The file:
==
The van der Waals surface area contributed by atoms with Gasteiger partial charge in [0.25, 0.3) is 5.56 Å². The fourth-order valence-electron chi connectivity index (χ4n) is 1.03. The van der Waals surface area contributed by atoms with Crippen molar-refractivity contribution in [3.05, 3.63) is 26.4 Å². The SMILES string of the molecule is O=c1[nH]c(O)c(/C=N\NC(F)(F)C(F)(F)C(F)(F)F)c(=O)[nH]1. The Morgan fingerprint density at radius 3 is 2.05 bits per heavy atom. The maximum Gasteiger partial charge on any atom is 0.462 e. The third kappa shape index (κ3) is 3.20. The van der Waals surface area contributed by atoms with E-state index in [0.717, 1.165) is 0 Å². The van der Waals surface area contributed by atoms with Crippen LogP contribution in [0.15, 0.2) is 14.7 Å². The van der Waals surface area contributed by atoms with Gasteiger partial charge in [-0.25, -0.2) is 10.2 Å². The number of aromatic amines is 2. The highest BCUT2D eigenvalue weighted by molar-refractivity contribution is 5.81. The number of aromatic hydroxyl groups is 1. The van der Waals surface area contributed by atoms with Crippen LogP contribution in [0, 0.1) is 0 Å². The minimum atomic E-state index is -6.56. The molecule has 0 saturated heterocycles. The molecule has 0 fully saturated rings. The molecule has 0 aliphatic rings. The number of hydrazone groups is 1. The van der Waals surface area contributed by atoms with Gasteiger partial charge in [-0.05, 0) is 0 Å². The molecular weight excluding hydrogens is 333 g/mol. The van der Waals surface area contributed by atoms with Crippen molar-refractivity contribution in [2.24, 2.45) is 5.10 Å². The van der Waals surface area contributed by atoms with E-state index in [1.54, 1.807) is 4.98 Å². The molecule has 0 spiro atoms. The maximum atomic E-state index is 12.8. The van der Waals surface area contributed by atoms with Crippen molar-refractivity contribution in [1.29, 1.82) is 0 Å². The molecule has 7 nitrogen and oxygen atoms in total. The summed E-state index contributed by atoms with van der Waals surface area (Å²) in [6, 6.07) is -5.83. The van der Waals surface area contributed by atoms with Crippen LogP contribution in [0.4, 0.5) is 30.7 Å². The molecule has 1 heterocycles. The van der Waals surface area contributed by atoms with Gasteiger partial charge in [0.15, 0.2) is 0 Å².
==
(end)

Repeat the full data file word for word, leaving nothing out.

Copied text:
The van der Waals surface area contributed by atoms with Gasteiger partial charge in [0.25, 0.3) is 5.56 Å². The fourth-order valence-electron chi connectivity index (χ4n) is 1.03. The van der Waals surface area contributed by atoms with Crippen molar-refractivity contribution in [3.05, 3.63) is 26.4 Å². The SMILES string of the molecule is O=c1[nH]c(O)c(/C=N\NC(F)(F)C(F)(F)C(F)(F)F)c(=O)[nH]1. The Morgan fingerprint density at radius 3 is 2.05 bits per heavy atom. The maximum Gasteiger partial charge on any atom is 0.462 e. The third kappa shape index (κ3) is 3.20. The van der Waals surface area contributed by atoms with E-state index in [0.717, 1.165) is 0 Å². The van der Waals surface area contributed by atoms with Crippen LogP contribution in [0.15, 0.2) is 14.7 Å². The van der Waals surface area contributed by atoms with Gasteiger partial charge in [-0.25, -0.2) is 10.2 Å². The number of aromatic amines is 2. The highest BCUT2D eigenvalue weighted by molar-refractivity contribution is 5.81. The number of aromatic hydroxyl groups is 1. The van der Waals surface area contributed by atoms with Crippen LogP contribution in [0, 0.1) is 0 Å². The minimum atomic E-state index is -6.56. The molecule has 0 saturated heterocycles. The molecule has 0 fully saturated rings. The molecule has 0 aliphatic rings. The number of hydrazone groups is 1. The van der Waals surface area contributed by atoms with Gasteiger partial charge in [-0.05, 0) is 0 Å². The molecular weight excluding hydrogens is 333 g/mol. The van der Waals surface area contributed by atoms with Crippen molar-refractivity contribution in [2.24, 2.45) is 5.10 Å². The van der Waals surface area contributed by atoms with E-state index in [1.54, 1.807) is 4.98 Å². The molecule has 0 spiro atoms. The maximum atomic E-state index is 12.8. The van der Waals surface area contributed by atoms with Crippen molar-refractivity contribution in [1.29, 1.82) is 0 Å². The molecule has 7 nitrogen and oxygen atoms in total. The summed E-state index contributed by atoms with van der Waals surface area (Å²) in [6, 6.07) is -5.83. The van der Waals surface area contributed by atoms with Crippen LogP contribution in [0.4, 0.5) is 30.7 Å². The molecule has 1 heterocycles. The van der Waals surface area contributed by atoms with Gasteiger partial charge in [0.15, 0.2) is 0 Å².